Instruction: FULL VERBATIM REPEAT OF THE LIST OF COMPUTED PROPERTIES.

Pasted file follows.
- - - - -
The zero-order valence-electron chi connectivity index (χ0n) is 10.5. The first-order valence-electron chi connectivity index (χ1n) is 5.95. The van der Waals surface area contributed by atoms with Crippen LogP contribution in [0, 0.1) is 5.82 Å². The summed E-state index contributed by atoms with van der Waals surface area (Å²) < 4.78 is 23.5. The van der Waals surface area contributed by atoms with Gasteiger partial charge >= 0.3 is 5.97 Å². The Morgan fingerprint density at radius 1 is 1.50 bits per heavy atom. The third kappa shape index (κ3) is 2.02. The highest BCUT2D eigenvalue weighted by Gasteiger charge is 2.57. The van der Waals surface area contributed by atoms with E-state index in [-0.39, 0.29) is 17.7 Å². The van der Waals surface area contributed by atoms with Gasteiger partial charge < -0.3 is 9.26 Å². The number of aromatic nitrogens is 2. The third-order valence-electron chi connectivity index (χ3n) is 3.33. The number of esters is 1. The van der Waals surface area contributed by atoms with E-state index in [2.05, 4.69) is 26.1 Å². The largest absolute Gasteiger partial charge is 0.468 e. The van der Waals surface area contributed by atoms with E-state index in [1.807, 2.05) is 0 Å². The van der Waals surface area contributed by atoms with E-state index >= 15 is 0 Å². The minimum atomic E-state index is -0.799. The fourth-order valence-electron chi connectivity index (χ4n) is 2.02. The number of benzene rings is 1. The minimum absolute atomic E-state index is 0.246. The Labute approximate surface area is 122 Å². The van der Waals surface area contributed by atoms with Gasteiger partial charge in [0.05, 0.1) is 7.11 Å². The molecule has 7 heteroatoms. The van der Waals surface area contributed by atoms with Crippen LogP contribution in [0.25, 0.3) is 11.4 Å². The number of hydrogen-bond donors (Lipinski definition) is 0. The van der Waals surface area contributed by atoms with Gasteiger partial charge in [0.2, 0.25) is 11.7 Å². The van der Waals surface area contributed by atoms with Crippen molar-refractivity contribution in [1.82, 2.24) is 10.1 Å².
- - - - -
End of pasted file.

The zero-order valence-electron chi connectivity index (χ0n) is 10.5. The first-order valence-electron chi connectivity index (χ1n) is 5.95. The van der Waals surface area contributed by atoms with Crippen LogP contribution in [0, 0.1) is 5.82 Å². The summed E-state index contributed by atoms with van der Waals surface area (Å²) < 4.78 is 23.5. The van der Waals surface area contributed by atoms with Gasteiger partial charge >= 0.3 is 5.97 Å². The Morgan fingerprint density at radius 1 is 1.50 bits per heavy atom. The third kappa shape index (κ3) is 2.02. The highest BCUT2D eigenvalue weighted by Gasteiger charge is 2.57. The van der Waals surface area contributed by atoms with E-state index in [-0.39, 0.29) is 17.7 Å². The van der Waals surface area contributed by atoms with Gasteiger partial charge < -0.3 is 9.26 Å². The number of aromatic nitrogens is 2. The third-order valence-electron chi connectivity index (χ3n) is 3.33. The number of esters is 1. The van der Waals surface area contributed by atoms with E-state index in [2.05, 4.69) is 26.1 Å². The largest absolute Gasteiger partial charge is 0.468 e. The van der Waals surface area contributed by atoms with E-state index in [1.807, 2.05) is 0 Å². The van der Waals surface area contributed by atoms with E-state index >= 15 is 0 Å². The minimum atomic E-state index is -0.799. The fourth-order valence-electron chi connectivity index (χ4n) is 2.02. The number of benzene rings is 1. The minimum absolute atomic E-state index is 0.246. The Labute approximate surface area is 122 Å². The van der Waals surface area contributed by atoms with Gasteiger partial charge in [0.05, 0.1) is 7.11 Å². The molecule has 7 heteroatoms. The van der Waals surface area contributed by atoms with Crippen LogP contribution in [0.25, 0.3) is 11.4 Å². The number of hydrogen-bond donors (Lipinski definition) is 0. The van der Waals surface area contributed by atoms with Gasteiger partial charge in [0.2, 0.25) is 11.7 Å². The van der Waals surface area contributed by atoms with Crippen molar-refractivity contribution in [1.82, 2.24) is 10.1 Å².